Despite its name, logistic regression is a linear classification method. Its name refers to the fact that this method models the log-odds, i.e., the logarithm of ratios of posterior probabilities, as linear functions of the input vector that have to be regressed, i.e., estimated.

A logistic regression model is trained by application of the maximum likelihood inference principle.

Here is a plot illustrating why approximating the odds by exponential functions, i.e., assumming the log-odds to be linear, works even when this assumption is clearly violated.

This binary classification problem is linearly separable, since the Bayes classifier is a linear classifier simply applying a threshold on the one-dimensional input $x$.

This is the case because the true log-odd, $$\log \frac{P(Y=+1\ |\ X=x) }{ P(Y = -1\ |\ X=x)} ,$$
plottted with a green solid line intersects the $x$-axis at a single location (and thus is positive on one side and negative on the other).

The plot below shows the classification function of the logistic regression model trained by maximizing its likelihood with gradient ascent.

This model has been trained with data randomly drawn according to a uniform distribution of $X$ and the posterior class-membership probabilities shown in the plot above.

Logistic regression is a classification method based on the optimal decision rule used by the Bayes classifier:
$$
f(\g x) = \arg\max_{k\in \Y} P(Y = k \ |\ X=\g x) = \arg\max_{k\in \Y} \log P(Y = k \ |\ X=\g x)
$$
(where taking the log does not change the argument of the maximum but only the maximum itself).

While the Bayes classifier is expressed in terms of the true posterior probabilities $P(Y = k \ |\ X=\g x)$ induced by the unknown distribution $P$, logistic regression uses estimates of these probabilities.

More precisely, in logistic regression we assume that the posterior probabilities can be modeled *via* linear functions as
$$
\log \frac{P(Y = k \ |\ X=\g x)}{P(Y = Q \ |\ X=\g x)} = \g w_k^T \g x + b_k, \quad k=1,\dots,Q-1 ,
$$
for a problem with $Q$ categories. In this model, we arbitrarily chose the last category (of label $Q$) as the denominator of the odds, i.e, the ratios $\frac{P(Y = k \ |\ X=\g x)}{P(Y = Q \ |\ X=\g x)}$. Doing so we already notice that only $Q-1$ linear models are involved in the global model (the $Q$th of the log-odds could actually be interpreted as a constant linear model equal to 0).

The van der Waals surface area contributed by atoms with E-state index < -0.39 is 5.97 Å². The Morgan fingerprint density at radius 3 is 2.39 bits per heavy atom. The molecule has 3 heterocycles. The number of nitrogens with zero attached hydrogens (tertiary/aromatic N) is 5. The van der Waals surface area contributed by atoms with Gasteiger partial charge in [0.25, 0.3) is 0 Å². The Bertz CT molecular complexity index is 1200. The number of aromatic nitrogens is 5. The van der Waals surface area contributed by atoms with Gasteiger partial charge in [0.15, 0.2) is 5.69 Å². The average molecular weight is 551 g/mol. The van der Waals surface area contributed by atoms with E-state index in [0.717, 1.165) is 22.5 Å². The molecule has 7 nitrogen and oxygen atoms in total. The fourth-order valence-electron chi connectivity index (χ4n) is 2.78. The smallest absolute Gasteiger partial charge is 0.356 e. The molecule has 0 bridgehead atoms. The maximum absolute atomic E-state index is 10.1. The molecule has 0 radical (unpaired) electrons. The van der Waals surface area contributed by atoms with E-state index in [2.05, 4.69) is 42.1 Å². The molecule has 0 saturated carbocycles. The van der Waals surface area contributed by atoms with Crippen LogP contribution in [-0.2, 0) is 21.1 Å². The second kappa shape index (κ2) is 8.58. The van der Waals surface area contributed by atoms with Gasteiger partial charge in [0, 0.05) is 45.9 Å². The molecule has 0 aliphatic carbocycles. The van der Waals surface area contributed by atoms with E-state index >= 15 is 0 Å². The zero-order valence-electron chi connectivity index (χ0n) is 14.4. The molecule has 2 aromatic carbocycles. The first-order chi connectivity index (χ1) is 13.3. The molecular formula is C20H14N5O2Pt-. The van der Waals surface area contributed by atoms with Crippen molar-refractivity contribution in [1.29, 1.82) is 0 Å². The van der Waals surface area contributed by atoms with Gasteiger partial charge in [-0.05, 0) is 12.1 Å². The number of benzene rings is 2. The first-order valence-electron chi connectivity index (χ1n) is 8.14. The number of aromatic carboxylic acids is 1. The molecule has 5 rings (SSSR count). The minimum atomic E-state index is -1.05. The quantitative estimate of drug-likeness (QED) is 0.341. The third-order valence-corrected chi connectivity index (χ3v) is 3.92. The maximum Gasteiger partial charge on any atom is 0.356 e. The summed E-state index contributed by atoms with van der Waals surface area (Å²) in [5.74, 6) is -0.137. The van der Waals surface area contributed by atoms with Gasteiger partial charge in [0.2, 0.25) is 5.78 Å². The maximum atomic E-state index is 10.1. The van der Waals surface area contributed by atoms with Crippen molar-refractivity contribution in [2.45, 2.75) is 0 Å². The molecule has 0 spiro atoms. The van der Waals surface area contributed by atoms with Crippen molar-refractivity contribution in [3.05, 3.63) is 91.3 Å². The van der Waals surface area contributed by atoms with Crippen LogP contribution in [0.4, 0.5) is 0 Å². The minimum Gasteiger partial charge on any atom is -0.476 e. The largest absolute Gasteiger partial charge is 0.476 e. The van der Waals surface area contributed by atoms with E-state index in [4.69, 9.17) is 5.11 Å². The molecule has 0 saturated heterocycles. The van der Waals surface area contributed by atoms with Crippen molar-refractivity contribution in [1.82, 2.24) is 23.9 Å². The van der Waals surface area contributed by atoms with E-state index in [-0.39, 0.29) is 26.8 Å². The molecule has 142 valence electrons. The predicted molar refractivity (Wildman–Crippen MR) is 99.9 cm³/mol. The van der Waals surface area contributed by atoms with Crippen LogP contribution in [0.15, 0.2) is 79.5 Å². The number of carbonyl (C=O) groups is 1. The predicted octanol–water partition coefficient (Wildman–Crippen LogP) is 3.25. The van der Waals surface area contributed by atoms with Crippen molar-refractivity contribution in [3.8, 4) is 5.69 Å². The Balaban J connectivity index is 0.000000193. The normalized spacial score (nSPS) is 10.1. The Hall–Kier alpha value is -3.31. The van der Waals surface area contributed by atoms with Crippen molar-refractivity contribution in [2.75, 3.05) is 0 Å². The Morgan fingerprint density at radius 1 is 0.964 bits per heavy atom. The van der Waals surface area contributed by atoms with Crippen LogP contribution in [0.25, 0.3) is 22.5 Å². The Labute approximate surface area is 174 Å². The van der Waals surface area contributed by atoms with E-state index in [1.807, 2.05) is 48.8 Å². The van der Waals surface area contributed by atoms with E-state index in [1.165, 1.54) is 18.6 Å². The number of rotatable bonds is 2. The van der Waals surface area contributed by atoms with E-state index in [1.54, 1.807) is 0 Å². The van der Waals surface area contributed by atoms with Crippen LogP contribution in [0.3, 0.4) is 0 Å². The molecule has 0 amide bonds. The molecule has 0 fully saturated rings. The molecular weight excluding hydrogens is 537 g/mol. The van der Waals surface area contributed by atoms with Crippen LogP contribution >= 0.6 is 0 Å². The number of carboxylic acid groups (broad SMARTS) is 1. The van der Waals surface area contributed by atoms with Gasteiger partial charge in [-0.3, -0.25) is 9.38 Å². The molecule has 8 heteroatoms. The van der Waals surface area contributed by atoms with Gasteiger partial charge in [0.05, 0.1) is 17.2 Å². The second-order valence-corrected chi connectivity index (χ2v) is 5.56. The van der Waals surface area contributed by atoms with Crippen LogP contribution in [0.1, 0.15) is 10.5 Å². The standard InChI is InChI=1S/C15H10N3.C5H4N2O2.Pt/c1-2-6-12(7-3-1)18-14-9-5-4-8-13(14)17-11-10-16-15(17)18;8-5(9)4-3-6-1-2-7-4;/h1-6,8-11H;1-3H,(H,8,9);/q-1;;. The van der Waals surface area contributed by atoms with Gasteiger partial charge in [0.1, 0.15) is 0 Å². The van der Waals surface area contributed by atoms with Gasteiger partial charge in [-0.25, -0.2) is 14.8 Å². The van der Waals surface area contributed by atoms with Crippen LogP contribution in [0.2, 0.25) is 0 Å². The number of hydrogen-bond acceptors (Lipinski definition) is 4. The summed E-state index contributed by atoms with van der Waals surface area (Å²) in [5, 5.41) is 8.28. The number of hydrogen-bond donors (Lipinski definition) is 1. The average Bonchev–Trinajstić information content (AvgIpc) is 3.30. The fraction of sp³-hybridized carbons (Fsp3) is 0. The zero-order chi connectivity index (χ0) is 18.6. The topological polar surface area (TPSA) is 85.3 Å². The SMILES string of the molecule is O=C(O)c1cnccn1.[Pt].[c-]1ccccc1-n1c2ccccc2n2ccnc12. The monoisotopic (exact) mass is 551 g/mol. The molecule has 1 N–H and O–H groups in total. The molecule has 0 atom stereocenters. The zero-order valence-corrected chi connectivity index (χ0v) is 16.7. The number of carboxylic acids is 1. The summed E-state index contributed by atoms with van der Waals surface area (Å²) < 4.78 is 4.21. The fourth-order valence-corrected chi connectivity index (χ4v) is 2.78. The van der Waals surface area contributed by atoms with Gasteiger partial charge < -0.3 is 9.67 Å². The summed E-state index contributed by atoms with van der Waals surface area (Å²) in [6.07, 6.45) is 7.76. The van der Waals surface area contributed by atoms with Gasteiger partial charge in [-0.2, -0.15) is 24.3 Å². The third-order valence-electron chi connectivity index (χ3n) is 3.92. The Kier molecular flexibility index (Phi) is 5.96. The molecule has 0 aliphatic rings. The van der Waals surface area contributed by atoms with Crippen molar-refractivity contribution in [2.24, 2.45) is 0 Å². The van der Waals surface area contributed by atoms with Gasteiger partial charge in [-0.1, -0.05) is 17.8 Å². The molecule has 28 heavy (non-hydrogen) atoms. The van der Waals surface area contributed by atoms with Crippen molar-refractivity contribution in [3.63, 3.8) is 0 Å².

For this model to be reasonable, we must ensure that the probabilities sum to one:
$$
\sum_{k=1}^Q P(Y = k \ |\ X=\g x) = 1 .
$$
This constraint actually removes a degree of freedom in the model, in the sense that knowing the values of all the probabilities but one directly yields the remaining one. This is why we can consider only $Q-1$ linear functions that model the log-odds with respect to the probability of a category left aside.

The posterior probability for this $Q$th category is given by the other probabilities
$$
P(Y = k \ |\ X=\g x) = e^{ \g w_k^T \g x + b_k} P(Y=Q\ |\ X=\g x),\quad k=1,\dots,Q-1
$$
and the constraint
\begin{align*}
& \sum_{k=1}^Q P(Y = k \ |\ X=\g x) = P(Y = Q \ |\ X=\g x) + \sum_{k=1}^{Q-1} P(Y = k \ |\ X=\g x) = P(Y=Q\ |\ X=\g x)\left(1 + \sum_{k=1}^{Q-1} e^{ \g w_k^T \g x + b_k} \right) = 1 \\
\Rightarrow\quad & P(Y=Q\ |\ X=\g x) = \frac{1}{1 + \sum_{k=1}^{Q-1} e^{ \g w_k^T \g x + b_k} } .
\end{align*}
This calculation also leads to the expression
$$
P(Y=k\ |\ X=\g x) = \frac{e^{ \g w_k^T \g x + b_k}}{1 + \sum_{l=1}^{Q-1} e^{ \g w_l^T \g x + b_l} }, \quad k=1,\dots,Q-1,
$$
involving only the model parameters for the other probabilities.

For binary classification, $Q=2$ and thus there is a single linear model
$$
\log \frac{P(Y = +1 \ |\ X=\g x)}{P(Y = -1 \ |\ X=\g x)} = \g w^T \g x + b
$$
to estimate. Note that here we use the typical set of labels for binary classification, $\Y=\{-1,+1\}$.

Moreover, the final classification function $f$ can be expressed as
$$
f(\g x) = \sign\left( \g w^T \g x + b \right)
$$
since
$$
f(\g x) = \sign\left( \log \frac{P(Y = +1 \ |\ X=\g x)}{P(Y = -1 \ |\ X=\g x)} \right)
= \begin{cases}
+1,& \mbox{if } P(Y = +1 \ |\ X=\g x) \geq P(Y = -1 \ |\ X=\g x)\\
-1, &\mbox{otherwise}.
\end{cases}
$$
In this case, we also have the following expression of the posterior probability
$$
P(Y = -1 \ |\ X=\g x) = 1 - P(Y = +1 \ |\ X=\g x) = \frac{1}{1 + e^{\g w^T \g x + b}} .
$$

For the sake of clarity, we here restrain the discussion to binary classification, where the calculations drastically simplify.

Training the logistic regression model on a training set $\{(\g x_i, y_i)\}_{i=1}^N$ amounts to applying the maximum likelihood inference principle, i.e., to maximizing the log-likelihood of the model $$ \sum_{i=1}^N \log P(Y=y_i, X=\g x_i) = \sum_{i=1}^N \log P(Y=y_i\ |\ X=\g x_i) + \log P(X=\g x_i) . $$ Removing the constant terms that do not influence the maximization leads to maximize $$ \sum_{i=1}^N \log P(Y=y_i\ |\ X=\g x_i) . $$ This objective function can be rewritten in terms of the linear model parameters $\g w$ and $b$ by noting that \begin{align*} \log P(Y=+1\ |\ X=\g x_i)& = \log \frac{P(Y=+1\ |\ X=\g x_i)}{P(Y=-1\ |\ X=\g x_i)}P(Y=-1\ |\ X=\g x_i) \\ &= \log \frac{P(Y=+1\ |\ X=\g x_i)}{P(Y=-1\ |\ X=\g x_i)} + \log P(Y=-1\ |\ X=\g x_i) \\ & = \g w^T\g x_i + b + \log P(Y=-1\ |\ X=\g x_i) \end{align*} and $$ \log P(Y=-1\ |\ X=\g x_i) = \log \frac{1}{1 + e^{\g w^T \g x + b}} = -\log (1 + e^{\g w^T \g x + b}) . $$ This yields the optimization problem $$ (\hat{\g w}, \hat{b}) = \arg\max_{\g w\in\R^d, b\in\R} \ L(\g w, b) = \sum_{y_i = +1} (\g w^T\g x_i +b) -\sum_{i=1}^N \log (1 + e^{\g w^T \g x + b}) $$ The objective function here is concave, so we can use a local optimization method to obtain the solution. Since there are no constraints, the most simple of such methods is the gradient ascent.